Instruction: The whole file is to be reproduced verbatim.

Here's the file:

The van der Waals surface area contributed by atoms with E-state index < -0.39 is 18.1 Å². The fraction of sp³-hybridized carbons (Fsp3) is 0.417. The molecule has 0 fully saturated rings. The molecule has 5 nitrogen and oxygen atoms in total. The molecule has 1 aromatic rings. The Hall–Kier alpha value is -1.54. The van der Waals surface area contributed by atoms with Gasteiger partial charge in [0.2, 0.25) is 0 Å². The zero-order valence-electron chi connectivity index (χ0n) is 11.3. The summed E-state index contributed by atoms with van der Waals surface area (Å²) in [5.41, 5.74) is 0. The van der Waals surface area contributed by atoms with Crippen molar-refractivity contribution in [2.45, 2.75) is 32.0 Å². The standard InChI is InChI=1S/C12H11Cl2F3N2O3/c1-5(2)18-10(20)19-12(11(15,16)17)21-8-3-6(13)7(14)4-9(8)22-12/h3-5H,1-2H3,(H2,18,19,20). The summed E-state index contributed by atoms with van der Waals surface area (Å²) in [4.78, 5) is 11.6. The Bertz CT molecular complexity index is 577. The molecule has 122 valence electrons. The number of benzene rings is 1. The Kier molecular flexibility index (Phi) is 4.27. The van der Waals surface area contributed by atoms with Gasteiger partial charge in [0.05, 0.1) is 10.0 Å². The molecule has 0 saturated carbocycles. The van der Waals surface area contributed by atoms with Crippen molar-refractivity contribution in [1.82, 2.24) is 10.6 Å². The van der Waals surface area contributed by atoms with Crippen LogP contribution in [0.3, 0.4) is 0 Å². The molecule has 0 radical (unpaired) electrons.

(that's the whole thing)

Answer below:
The van der Waals surface area contributed by atoms with E-state index < -0.39 is 18.1 Å². The fraction of sp³-hybridized carbons (Fsp3) is 0.417. The molecule has 0 fully saturated rings. The molecule has 5 nitrogen and oxygen atoms in total. The molecule has 1 aromatic rings. The Hall–Kier alpha value is -1.54. The van der Waals surface area contributed by atoms with Gasteiger partial charge in [0.2, 0.25) is 0 Å². The zero-order valence-electron chi connectivity index (χ0n) is 11.3. The summed E-state index contributed by atoms with van der Waals surface area (Å²) in [5.41, 5.74) is 0. The van der Waals surface area contributed by atoms with Crippen molar-refractivity contribution in [2.45, 2.75) is 32.0 Å². The standard InChI is InChI=1S/C12H11Cl2F3N2O3/c1-5(2)18-10(20)19-12(11(15,16)17)21-8-3-6(13)7(14)4-9(8)22-12/h3-5H,1-2H3,(H2,18,19,20). The summed E-state index contributed by atoms with van der Waals surface area (Å²) in [4.78, 5) is 11.6. The Bertz CT molecular complexity index is 577. The molecule has 122 valence electrons. The number of benzene rings is 1. The Kier molecular flexibility index (Phi) is 4.27. The van der Waals surface area contributed by atoms with Gasteiger partial charge in [0.05, 0.1) is 10.0 Å². The molecule has 0 saturated carbocycles. The van der Waals surface area contributed by atoms with Crippen molar-refractivity contribution in [1.82, 2.24) is 10.6 Å². The van der Waals surface area contributed by atoms with Crippen LogP contribution in [0.3, 0.4) is 0 Å². The molecule has 0 radical (unpaired) electrons.